The Borough Of New Albany
Saturday, July 20th, 2024
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New Albany Borough History

New Albany Pool and Playground

Before becoming the Albany Park and Playground, this area was known as Strevy's Grove. This was a popular gathering place that had a large pavilion were many reunion's, picnics, and dances were held during the summer. The Strevy's had an ice cream, candy, and soft drink stand that they opened for business during these activities. A small lake was also in the Grove which made an excellent place first skating in the winter. The Grove is long gone now, but was replaced by the New Albany Park and Pool.

In 1926 the New Albany swimming pool began construction and opened in 1928. The pool was located on land that once was the town baseball field. Frank Packard was the contractor. Ray Wilcox, owner of the New Albany Water Company, thought of the idea that a swimming pool should utilize the surplus water in the reservoir made possible by the circulatory water system. The pool was operated for a time as a private enterprise for the use of Donald, son of Mr. and Mrs. Wilcox. Later the pool was opened to the public and a small admission fee was charged. Under state specifications for forest purposes, the pines in the background were planted in 1930. The Park grounds were landscaped at the same time.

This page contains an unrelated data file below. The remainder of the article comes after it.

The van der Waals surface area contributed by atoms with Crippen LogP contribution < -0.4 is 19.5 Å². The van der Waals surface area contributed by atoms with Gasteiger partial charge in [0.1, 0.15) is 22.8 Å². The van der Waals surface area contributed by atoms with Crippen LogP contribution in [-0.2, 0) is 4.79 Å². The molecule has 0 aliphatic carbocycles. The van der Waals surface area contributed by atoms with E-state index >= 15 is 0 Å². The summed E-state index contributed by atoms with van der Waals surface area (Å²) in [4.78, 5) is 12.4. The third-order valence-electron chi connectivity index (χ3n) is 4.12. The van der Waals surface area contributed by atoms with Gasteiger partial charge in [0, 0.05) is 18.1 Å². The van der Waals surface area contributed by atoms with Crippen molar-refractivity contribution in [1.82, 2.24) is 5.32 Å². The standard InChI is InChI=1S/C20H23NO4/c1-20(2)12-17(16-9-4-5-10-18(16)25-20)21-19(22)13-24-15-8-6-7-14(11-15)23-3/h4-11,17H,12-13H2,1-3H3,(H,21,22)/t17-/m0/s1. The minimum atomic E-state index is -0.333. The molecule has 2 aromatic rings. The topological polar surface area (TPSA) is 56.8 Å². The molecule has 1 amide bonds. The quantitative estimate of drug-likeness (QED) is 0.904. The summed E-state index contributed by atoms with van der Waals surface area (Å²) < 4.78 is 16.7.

When a freshman of New Albany high school, Donald Wilcox died on January 18, 1937, following an attack of appendicitis. Mr. Wilcox lost interest in the pool after his sons death, and it was feared for several years that it would not open. Mr. Wilcox had wished to have the pool and the water company go as one unit is sold. After his death, the pool was leased to the borough in 1943 for one dollar for the season .

Gazebo at the parkAfter the death of a majority stockholder, the New Albany Water Company sold the Hatch Hills Springs to New Albany Borough for $13,500. The Pool was included in the purchase for approximately $2,000 more. The Borough leased the pool to various private operators and reserve the right to main or terminate leases. Barry Walp, Grover Worthington, Paul Lee, and James Magee were some of the early operators. In 1953 reported attendance was 15,000. Each year more restrictions, rules and regulations were enforced which made it impossible for the managers to make a profit.

In 1993 the pool had its final season. The park and pavilions continue to be used during the summer and fall for reunions and special events, and the new gazebo was erected over the site which was pool.